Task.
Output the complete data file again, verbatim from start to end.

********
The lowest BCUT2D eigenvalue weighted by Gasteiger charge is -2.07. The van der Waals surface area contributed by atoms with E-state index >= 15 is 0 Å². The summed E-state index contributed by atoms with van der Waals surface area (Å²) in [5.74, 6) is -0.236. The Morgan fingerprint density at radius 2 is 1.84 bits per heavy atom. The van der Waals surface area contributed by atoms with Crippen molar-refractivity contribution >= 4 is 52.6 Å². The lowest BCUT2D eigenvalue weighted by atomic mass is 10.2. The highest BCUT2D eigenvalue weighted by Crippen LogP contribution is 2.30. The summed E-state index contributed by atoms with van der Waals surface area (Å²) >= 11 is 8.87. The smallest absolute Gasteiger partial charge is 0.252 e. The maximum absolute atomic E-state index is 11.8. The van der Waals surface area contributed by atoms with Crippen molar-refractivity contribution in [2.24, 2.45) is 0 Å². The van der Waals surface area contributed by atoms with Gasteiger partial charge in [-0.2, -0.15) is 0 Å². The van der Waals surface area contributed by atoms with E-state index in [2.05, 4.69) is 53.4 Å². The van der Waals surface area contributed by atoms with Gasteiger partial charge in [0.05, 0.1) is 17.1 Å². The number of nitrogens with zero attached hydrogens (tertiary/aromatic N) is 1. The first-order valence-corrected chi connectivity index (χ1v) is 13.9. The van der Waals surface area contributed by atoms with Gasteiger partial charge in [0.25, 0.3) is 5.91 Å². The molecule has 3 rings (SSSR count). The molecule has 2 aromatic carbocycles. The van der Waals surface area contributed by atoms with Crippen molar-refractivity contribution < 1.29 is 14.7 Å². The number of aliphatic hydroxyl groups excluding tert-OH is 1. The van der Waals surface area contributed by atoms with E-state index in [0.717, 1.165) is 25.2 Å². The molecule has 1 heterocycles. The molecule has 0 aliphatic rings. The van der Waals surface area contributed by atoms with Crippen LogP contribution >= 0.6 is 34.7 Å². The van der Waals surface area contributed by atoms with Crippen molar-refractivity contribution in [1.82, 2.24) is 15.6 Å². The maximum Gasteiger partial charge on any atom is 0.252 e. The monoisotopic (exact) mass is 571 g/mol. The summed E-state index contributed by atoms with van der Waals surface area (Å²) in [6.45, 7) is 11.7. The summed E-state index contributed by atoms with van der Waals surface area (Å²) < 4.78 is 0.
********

The lowest BCUT2D eigenvalue weighted by Gasteiger charge is -2.07. The van der Waals surface area contributed by atoms with E-state index >= 15 is 0 Å². The summed E-state index contributed by atoms with van der Waals surface area (Å²) in [5.74, 6) is -0.236. The Morgan fingerprint density at radius 2 is 1.84 bits per heavy atom. The van der Waals surface area contributed by atoms with Crippen molar-refractivity contribution >= 4 is 52.6 Å². The lowest BCUT2D eigenvalue weighted by atomic mass is 10.2. The highest BCUT2D eigenvalue weighted by Crippen LogP contribution is 2.30. The summed E-state index contributed by atoms with van der Waals surface area (Å²) >= 11 is 8.87. The smallest absolute Gasteiger partial charge is 0.252 e. The maximum absolute atomic E-state index is 11.8. The van der Waals surface area contributed by atoms with Crippen molar-refractivity contribution in [2.24, 2.45) is 0 Å². The van der Waals surface area contributed by atoms with Gasteiger partial charge in [-0.2, -0.15) is 0 Å². The van der Waals surface area contributed by atoms with E-state index in [2.05, 4.69) is 53.4 Å². The van der Waals surface area contributed by atoms with Gasteiger partial charge in [0.05, 0.1) is 17.1 Å². The number of nitrogens with zero attached hydrogens (tertiary/aromatic N) is 1. The first-order valence-corrected chi connectivity index (χ1v) is 13.9. The van der Waals surface area contributed by atoms with Gasteiger partial charge in [0.25, 0.3) is 5.91 Å². The molecule has 3 rings (SSSR count). The molecule has 2 aromatic carbocycles. The van der Waals surface area contributed by atoms with Crippen molar-refractivity contribution < 1.29 is 14.7 Å². The number of aliphatic hydroxyl groups excluding tert-OH is 1. The van der Waals surface area contributed by atoms with E-state index in [0.717, 1.165) is 25.2 Å². The molecule has 1 heterocycles. The molecule has 0 aliphatic rings. The van der Waals surface area contributed by atoms with Crippen LogP contribution >= 0.6 is 34.7 Å². The van der Waals surface area contributed by atoms with Crippen molar-refractivity contribution in [1.82, 2.24) is 15.6 Å². The maximum Gasteiger partial charge on any atom is 0.252 e. The monoisotopic (exact) mass is 571 g/mol. The summed E-state index contributed by atoms with van der Waals surface area (Å²) in [6.45, 7) is 11.7. The summed E-state index contributed by atoms with van der Waals surface area (Å²) < 4.78 is 0.